Another authentication flaw affects PayPal mobile API, an attacker exploiting it could gain access to Blocked Accounts. The authentication restriction bypass vulnerability, resides in the mobile API authentication procedure of the PayPal online-service, according to Vulnerability Laboratory Research Team which discovered the flaw.
When a user tries several times to access the PayPal service providing wrong a password the access to its account is restricted by PayPal to avoid unauthorized accesses, at this point it is requested to the legitimate user to provide the answers to a number of security questions he has provided in the past.
The experts discovered that at this point, even if the access to the account has been restricted by PayPal, the user simply switching to a mobile device is able to complete the authentication procedure without restrictions, despite his account has been blocked.
Resuming the user with right credentials via an official PayPal mobile app client could access to his account even if it has been blocked for security reasons.
“The client API checks only if the account exists, the API does not check a part- or full blocking of the account. It is possible for the blocked user to get access to his PayPal account and is able to make transactions and he can send money from the account,” reports the advisory issued by the Vulnerability Laboratory Research Team which discovered the authentication vulnerability.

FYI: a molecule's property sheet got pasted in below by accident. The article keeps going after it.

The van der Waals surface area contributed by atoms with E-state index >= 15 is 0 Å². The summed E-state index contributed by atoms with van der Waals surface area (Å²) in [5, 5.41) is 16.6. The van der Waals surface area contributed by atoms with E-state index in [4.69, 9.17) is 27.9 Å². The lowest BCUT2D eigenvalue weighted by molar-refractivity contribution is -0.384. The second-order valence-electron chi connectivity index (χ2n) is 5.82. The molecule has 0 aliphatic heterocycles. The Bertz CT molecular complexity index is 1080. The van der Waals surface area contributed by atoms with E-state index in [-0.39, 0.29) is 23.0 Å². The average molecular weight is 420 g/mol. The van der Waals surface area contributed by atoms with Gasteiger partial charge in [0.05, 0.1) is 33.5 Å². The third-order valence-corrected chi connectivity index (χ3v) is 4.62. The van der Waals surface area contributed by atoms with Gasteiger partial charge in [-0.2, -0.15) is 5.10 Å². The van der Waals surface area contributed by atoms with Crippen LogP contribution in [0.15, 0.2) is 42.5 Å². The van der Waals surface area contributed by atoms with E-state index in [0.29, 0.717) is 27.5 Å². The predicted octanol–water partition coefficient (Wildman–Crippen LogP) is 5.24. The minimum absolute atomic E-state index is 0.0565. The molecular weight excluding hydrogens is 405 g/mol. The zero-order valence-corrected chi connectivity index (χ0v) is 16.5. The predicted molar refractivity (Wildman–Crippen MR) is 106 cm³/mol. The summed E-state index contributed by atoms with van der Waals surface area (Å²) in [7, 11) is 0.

The security risk of the auth bypass restriction vulnerability is estimated as high with a cvss (common vulnerability scoring system) count of 6.2. Exploitation of the vulnerability requires a restricted/blocked account of the paypal application without user interaction. Successful exploitation of the issue results in auth restriction bypass through the official mobile paypal app api. Vulnerable Service(s): [+] PayPal Inc Vulnerable Software(s): [+] PayPal iOS App (iPhone & iPad) v4.6.0 Vulnerable Module(s):
[+] API Affected Module(s):
[+] Login Verification – (Auth)
At this point the attack scenario is very scaring, PayPal could temporarily denies the access to a legitimate user while a remote attacker which has the account credentials could “login through the mobile API with PayPal portal restriction to access account information or interact with the compromised account.”
The bad news is that the authentication vulnerability has been reported over one year ago by Benjamin Kunz Mejri from Vulnerability Laboratory, but it is still present in the PayPal authentication service.
Another disconcerting aspect of the story is that the researcher hasn’t received any bug bounty for the discovery of the flaw.
Below a video Proof of concept for the authentication vulnerability in the PayPal service.
Let’s see what happen now!